Four Credit Union Myths Debunked

Between the 2008 banking crisis and the recent Wells Fargo fiasco, it’s easy to be skeptical of banks. If you don’t like big banks, there is an alternative: credit unions. Credit unions are becoming more and more popular, but there are still many misconceptions about how they work and what they offer.

Myth: Credit Unions Don’t Make Money.

Banks are commercial institutions that make money from their customers just like any other business. Credit unions work a little differently . Like banks, they still hold your money and offer loans, but they are not for profit and have “members” instead of clients. When you open an account with a credit union, you become a member and co-owner of it, which basically means you get a vote on the Board of Directors.

Traditionally, many credit unions have also sought to support their community , improve financial literacy, and offer financial advice . However, as one reader pointed out, all of this does not mean that credit unions are not interested in making money:

Credit unions do not rely on donations like charities or other non-profit organizations. Credit unions must make enough money from loans and investments to pay for their operating expenses. Profit is not always a bad thing. Not only do they have to keep the lights on, but when their profits are higher, they can also offer their members lower interest rates on loans and higher rates of savings. In short, they are more likely to return some of their savings and profits to their members than to simply spend money on expanding activities or paying management bonuses.

Credit unions’ priorities may differ from those of banks, but they obviously still benefit when they open more accounts and increase their assets – as do members.

Myth: getting a membership is hard.

Unlike banks, credit unions are more community-oriented, which is reflected in the institution’s history. They were supposed to be an alternative to banking for people working in certain industries, areas or geographic regions. Many people still work this way. For example, there is the First Firefighters Credit Union and the Pentagon Federal Credit Union .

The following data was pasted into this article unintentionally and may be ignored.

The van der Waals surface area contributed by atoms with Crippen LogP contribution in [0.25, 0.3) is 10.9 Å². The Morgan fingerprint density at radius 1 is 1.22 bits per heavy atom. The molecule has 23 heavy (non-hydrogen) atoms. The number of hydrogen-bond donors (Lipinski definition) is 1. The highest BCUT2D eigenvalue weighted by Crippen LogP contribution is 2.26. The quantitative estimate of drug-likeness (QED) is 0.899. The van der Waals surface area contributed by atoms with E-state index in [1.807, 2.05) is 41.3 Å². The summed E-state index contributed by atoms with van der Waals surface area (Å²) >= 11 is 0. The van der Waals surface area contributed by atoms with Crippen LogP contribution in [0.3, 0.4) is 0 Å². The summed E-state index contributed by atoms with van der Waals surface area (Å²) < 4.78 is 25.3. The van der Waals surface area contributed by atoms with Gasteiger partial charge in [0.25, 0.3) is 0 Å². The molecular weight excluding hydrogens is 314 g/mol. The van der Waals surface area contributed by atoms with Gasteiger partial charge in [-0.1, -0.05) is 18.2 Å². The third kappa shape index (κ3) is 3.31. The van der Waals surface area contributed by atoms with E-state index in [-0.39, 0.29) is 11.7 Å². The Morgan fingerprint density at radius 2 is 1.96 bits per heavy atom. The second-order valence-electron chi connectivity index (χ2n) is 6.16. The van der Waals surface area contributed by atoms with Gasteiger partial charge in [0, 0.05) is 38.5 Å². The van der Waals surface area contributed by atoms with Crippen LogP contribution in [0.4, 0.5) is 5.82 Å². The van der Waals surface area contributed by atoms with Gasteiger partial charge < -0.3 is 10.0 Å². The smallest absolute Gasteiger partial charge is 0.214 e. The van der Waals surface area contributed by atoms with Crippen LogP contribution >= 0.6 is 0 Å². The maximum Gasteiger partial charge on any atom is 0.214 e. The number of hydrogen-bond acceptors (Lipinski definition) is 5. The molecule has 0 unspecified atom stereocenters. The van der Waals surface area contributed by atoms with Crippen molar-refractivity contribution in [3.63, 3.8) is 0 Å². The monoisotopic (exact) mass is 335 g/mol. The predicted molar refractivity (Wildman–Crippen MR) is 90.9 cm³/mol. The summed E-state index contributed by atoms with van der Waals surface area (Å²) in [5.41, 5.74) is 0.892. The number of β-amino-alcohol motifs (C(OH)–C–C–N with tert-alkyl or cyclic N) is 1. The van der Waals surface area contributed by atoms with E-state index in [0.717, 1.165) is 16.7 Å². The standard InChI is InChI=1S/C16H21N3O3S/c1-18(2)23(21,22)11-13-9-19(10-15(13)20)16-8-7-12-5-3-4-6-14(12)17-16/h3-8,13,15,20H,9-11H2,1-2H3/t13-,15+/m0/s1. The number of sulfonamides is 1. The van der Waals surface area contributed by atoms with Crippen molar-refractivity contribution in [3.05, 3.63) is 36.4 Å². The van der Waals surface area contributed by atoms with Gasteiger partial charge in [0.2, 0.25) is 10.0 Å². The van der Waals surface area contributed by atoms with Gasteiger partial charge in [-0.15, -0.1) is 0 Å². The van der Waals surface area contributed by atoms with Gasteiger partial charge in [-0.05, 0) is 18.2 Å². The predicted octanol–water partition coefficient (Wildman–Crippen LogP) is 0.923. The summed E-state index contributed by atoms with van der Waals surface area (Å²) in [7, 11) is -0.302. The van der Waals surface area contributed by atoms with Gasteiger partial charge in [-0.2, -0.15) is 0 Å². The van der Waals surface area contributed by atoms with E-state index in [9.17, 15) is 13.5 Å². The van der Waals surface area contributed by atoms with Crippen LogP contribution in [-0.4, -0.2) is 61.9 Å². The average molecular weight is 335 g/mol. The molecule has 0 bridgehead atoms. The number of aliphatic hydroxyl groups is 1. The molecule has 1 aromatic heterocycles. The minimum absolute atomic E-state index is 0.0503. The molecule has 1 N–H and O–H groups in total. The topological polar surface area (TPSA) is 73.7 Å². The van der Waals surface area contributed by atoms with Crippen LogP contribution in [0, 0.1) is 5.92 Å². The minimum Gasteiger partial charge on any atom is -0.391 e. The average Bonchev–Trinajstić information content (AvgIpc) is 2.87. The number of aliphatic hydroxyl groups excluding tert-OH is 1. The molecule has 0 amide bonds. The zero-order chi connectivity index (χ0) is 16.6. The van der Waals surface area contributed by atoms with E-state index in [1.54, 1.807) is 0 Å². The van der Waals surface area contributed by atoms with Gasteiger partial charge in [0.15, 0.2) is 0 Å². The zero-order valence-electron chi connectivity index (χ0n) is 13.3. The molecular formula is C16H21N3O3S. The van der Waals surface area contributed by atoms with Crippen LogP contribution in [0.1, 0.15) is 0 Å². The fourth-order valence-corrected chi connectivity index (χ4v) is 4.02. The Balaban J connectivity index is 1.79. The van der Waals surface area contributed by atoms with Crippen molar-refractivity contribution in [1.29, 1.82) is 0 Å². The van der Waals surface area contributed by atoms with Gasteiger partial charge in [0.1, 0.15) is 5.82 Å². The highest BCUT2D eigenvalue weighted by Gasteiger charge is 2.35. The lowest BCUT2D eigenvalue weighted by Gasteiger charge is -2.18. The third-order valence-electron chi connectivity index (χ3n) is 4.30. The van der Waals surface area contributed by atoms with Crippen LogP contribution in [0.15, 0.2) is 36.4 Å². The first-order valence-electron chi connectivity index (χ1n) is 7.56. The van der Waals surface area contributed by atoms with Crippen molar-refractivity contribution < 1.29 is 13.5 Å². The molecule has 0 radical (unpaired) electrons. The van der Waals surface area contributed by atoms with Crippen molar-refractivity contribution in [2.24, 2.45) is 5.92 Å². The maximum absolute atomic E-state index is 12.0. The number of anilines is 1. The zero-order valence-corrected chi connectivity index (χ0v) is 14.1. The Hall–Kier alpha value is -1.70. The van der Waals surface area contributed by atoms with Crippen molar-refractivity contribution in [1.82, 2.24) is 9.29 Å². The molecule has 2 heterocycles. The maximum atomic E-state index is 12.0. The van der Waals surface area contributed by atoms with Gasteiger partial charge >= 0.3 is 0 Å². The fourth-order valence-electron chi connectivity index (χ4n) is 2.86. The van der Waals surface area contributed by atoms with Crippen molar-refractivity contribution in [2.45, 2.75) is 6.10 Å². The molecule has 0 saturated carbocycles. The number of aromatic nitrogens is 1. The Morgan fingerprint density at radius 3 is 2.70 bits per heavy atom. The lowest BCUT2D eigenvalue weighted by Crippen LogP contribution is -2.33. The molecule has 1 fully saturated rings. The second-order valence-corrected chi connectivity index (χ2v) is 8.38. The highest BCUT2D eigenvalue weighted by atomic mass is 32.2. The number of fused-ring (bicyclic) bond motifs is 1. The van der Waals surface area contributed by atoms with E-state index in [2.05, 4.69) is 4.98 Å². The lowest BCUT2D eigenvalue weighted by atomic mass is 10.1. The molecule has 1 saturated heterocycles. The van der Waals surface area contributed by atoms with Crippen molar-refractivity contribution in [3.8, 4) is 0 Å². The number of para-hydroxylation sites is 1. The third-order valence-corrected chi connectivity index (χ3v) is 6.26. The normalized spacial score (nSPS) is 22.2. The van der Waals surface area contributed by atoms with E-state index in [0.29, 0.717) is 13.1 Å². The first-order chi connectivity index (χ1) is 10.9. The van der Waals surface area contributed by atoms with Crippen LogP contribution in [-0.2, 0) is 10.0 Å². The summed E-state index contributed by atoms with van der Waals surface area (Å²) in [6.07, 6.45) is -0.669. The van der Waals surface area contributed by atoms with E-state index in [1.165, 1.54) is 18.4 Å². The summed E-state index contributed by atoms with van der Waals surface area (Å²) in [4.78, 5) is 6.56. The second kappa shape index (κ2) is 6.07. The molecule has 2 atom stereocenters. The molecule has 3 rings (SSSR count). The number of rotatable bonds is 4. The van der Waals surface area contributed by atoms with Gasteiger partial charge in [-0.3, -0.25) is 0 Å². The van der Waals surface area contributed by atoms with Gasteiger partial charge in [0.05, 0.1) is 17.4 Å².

“I am not eligible for a membership (or cannot open an account) is another common myth,” says Debbie Shepherd, Director of Membership at Wescom Credit Union. “While there are credit unions that serve a specific area of ​​membership, there are also credit unions that serve a geographic location. Wescom is a community-based credit union that anyone who lives, works, worships, or goes to school in Southern California can join. ”

Chances are, your area also has a credit union. You can find the closest one to you at ASmarterChoice.org . Credit unions are also flexible. For example, the Pentagon’s Federal Credit Union ( a reader’s favorite ) is open to military personnel, Defense Department civilians, and their families; however, you can also open an account by making a one-time donation to Voices for America’s Troops or the National Association of Military Families. In any case, you can enter your address in the Smarter Choice tool and the site will display a list of credit unions in your area.

Myth: credit unions are awkward.

Credit unions have certain federal or state regulations that prevent them from opening any number of branches or ATMs anywhere around the world. Sure, this might seem like an inconvenience at first, but credit unions also use co-branching, which means you can transact in completely different branches.

A network of cooperative credit unions allows credit union members to do business at 30,000 participating branches or ATMs across the country, double that of some national banks, Shepherd said. You can search to see if a particular credit union is in the network and you can download its app (iPhone and Android) to find ATMs or participating branches. These are all very useful if you are traveling or are a member of a credit union located in another city.

Many credit unions now offer digital banking as well. Credit Union apps and services have a reputation behind the big banks when it comes to conveniences like mobile checks and transfers, but they are usually just as convenient. Many credit unions have apps that allow members to deposit checks, transfer balances, and whatever else you’re used to doing with your major bank’s mobile app.

Myth: credit unions are insecure.

The banks are insured by the Federal Deposit Insurance Corporation (FDIC). Banks typically have FDIC coverage of $ 250,000 per customer . Usually, in the event of a bank failure, your assets are covered by the FDIC.

Credit unions do not have FDIC coverage, which leads many to think they are less secure than banks, but this is not true. Your deposits are insured by the National Credit Union Authority (NCUA), which offers the same coverage. According to the NCUA, 98% of US credit unions are federally insured, but you can check your specific credit union using their online tool.

In general, most credit unions offer the same financial products as traditional banks: checking and savings accounts, IRAs, and even credit cards. What’s more, credit unions generally offer higher rates and lower fees. And the loans they offer often have better terms. For example, according to Debt.org, thetypical interest rate on a credit union credit card is 11.61%, compared to the average rate of 12.59% for credit cards in general.

This is not to say that credit unions are ideal, but there is a reason why they are becoming more popular: people are tired of banks, and credit unions seem like a great alternative. In addition, thanks to this increased interest, most credit unions have stepped up their activities and now offer many mobile amenities and other perks. For the most part, most of the myths about credit unions are simply outdated.

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